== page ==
This is an example of a collective noun that requires a plural verb. You will not see this very often on the GMAT, but it's useful to illustrate the necessity of reading the entire sentence and visualizing what it describes: while 'team' is often used as a singular collective noun, in this case, the sentence describes the fighting that occurs between the individual members of the team. "Team" therefore refers to several individual members, and requires a plural verb, "are," as a result.

The key to these questions is simplicity: recognize the collective noun, visualize what's going on in the sentence, and proceed. These questions are included in the GMAT not because they are especially difficult, but because test writers expect most students to be unfamiliar with the rules governing collective nouns. If you are, then you're already ahead of the game.

Click here for a list of collective nouns.

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3. Phrases separated by and are plural; phrases separated by or or nor are singular.
This is a hard-and-fast rule. Memorize it.

Because the names – Ted, John, I - are separated by the word "and", the plural form of the verb is used. Notice that this is a very straightforward grammatical construction: the subject is plural because it refers to more than one person (or place, or thing, or event), and plural nouns require plural verbs.

Because the names are separated by the word "nor", the singular form of the verb is used. This construction is the more complicated of the two: it looks very much like the 'and' construction, but means the opposite. The sentence tells us that Ted is not going, and John is not going either. Since neither one of the two is going, we must use a singular verb. If this seems confusing, think of the term "no one": would you say "no one are going"? Or "no one is going"? The latter is clearly correct. How can "nothing" be plural?

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4. Neither and either always take singular verbs when acting as the subject of a sentence.

When applied, this construction often strikes people as incorrect. It is not incorrect, but it is one of the grammatical conventions of written English that cannot be reasoned out from scratch. You must become familiar with this rule: memorize it, and use it.


In this sentence, "neither" is the subject, not the plural noun "rosebushes". "Neither" takes the singular verb "is".


In this sentence, the word "either" can be thought of as an abbreviation of the phrase "either one". Construed in this manner, it becomes quite clear that "us" is not the subject of the sentence – "either" is. The sentence therefore requires the singular verb "is".

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5. Neither/nor and either/or are a special case. If two subjects are joined by or or nor, the verb should agree with the subject that is closer to it.

If the conjunction nor appears in a sentence with neither; or the conjunction or with either, then the "neither/either" rule as stated above no longer applies. In these constructions, "neither" and "either" function as conjunctions, working in pairs with "nor" and "or" to join two subjects in the sentence. When this occurs, the verb agrees with whichever subject is closer to it. This rule must also be memorized.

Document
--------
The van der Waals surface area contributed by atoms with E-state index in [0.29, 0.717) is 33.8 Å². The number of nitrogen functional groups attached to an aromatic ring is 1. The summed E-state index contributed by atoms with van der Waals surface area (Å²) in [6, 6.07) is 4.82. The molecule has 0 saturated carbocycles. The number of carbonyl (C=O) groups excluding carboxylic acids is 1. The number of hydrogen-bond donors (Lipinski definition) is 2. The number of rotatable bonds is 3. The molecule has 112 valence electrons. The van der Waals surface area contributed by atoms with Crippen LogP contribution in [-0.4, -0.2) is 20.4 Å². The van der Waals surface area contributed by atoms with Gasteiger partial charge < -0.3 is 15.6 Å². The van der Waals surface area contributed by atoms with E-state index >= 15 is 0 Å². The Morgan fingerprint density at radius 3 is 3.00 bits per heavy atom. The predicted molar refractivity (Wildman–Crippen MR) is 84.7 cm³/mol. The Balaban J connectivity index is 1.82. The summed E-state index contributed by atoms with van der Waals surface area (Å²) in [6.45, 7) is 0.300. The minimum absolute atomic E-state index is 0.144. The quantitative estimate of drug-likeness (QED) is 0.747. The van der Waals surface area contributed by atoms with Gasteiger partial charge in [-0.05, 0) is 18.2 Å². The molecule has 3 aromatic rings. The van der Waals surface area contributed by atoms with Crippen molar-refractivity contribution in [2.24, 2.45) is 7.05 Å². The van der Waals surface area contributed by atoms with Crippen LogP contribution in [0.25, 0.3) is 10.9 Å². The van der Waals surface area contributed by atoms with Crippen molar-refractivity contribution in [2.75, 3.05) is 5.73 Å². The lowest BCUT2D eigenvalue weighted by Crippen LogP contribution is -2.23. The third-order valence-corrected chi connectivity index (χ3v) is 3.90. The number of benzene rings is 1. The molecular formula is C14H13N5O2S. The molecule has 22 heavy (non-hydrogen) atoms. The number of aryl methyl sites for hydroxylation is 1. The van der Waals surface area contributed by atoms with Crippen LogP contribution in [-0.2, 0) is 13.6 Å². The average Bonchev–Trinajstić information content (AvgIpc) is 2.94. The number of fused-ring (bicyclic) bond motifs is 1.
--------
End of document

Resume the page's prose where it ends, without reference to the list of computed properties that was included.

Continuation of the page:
This sentence contains two subjects: "supervisor," and "staff members." Because they are joined by the correlative conjunction "neither/nor," the verb agrees with the subject closest to it: "staff members," which is plural. The plural verb "were" is therefore correct.

This example is identical, grammatically, to the one above, except that the correlative conjunction joining the subjects is "either/or." The verb must therefore agree with the subject closest to it, which is "child," a singular noun. The proper verb form is the singular, "is."

Remember to apply this rule only when both items of the pairs "neither/nor" and "either/or" are present in the sentence.

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6. Be careful to choose the right subject in sentences in which the verb precedes the subject.

In some sentences you encounter, it may be difficult to discern which of several nouns is the subject. Nouns can function as subjects or objects, and we usually rely on their placement in the sentence to determine which is which. Such sentences follow the pattern SubjectVerb — Object.

Here is an example:

This sentence is straightforward: because the first noun in the sentence, dog, is followed by an active verb, ate, we know that the dog is performing the action indicated by the verb, and is therefore the subject of the sentence. Homework is the object.

Some sentences, however, will stray from this pattern. When all nouns in the sentence follow the verb, it can sometimes be very difficult to figure out which of those nouns is the subject.

Incorrect: There is many reasons why I can't help you.

Here, there are two verbs (there is and help) and three nouns (reasons, I, and you). Sandwiched between the first and second verbs are two nouns; another noun follows the second verb. If we look carefully at the sentence, we may notice that the clause "I can't help you" follows the traditional pattern, in which I would be the subject. We may therefore be tempted to decide that I is the subject of the sentence as a whole. However, why I can't help you is in fact a subordinate clause, or dependent clause, and functions here as a direct object.

Correct: There are many reasons why I can't help you.

The subject is the only noun that exists outside of the subordinate clause: "reasons." It is plural, and thus requires a plural verb, "are."

Click here for more confusing singular and plural words.

Final Tips
A quick summary of how to recognize subject-verb agreement errors. Look for:

A subject and verb separated by superfluous nouns ("the sandwich")
Collective nouns like majority, audience, family…
Phrases separated by conjunctions like and, nor, neither
Other confusing nouns like data/datum.

Click here for all extra subject-verb agreement hints and tips.

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Continue to B: Modifiers